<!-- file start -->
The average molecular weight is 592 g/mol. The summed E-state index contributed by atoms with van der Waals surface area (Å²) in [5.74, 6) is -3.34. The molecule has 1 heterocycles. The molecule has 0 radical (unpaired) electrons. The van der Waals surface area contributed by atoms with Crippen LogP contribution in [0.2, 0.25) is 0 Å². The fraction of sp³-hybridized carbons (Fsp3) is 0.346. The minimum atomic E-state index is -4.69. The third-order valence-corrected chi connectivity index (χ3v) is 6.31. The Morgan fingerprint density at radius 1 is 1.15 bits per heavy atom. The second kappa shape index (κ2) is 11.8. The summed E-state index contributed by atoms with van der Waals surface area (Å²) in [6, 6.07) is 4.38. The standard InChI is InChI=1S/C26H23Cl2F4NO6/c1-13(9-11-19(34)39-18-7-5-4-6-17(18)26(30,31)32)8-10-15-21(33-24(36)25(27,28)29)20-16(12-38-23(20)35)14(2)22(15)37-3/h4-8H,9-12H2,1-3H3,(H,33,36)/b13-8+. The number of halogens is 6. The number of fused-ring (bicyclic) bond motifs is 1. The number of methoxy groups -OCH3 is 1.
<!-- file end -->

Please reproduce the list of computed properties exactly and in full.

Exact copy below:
The average molecular weight is 592 g/mol. The summed E-state index contributed by atoms with van der Waals surface area (Å²) in [5.74, 6) is -3.34. The molecule has 1 heterocycles. The molecule has 0 radical (unpaired) electrons. The van der Waals surface area contributed by atoms with Crippen LogP contribution in [0.2, 0.25) is 0 Å². The fraction of sp³-hybridized carbons (Fsp3) is 0.346. The minimum atomic E-state index is -4.69. The third-order valence-corrected chi connectivity index (χ3v) is 6.31. The Morgan fingerprint density at radius 1 is 1.15 bits per heavy atom. The second kappa shape index (κ2) is 11.8. The summed E-state index contributed by atoms with van der Waals surface area (Å²) in [6, 6.07) is 4.38. The standard InChI is InChI=1S/C26H23Cl2F4NO6/c1-13(9-11-19(34)39-18-7-5-4-6-17(18)26(30,31)32)8-10-15-21(33-24(36)25(27,28)29)20-16(12-38-23(20)35)14(2)22(15)37-3/h4-8H,9-12H2,1-3H3,(H,33,36)/b13-8+. The number of halogens is 6. The number of fused-ring (bicyclic) bond motifs is 1. The number of methoxy groups -OCH3 is 1.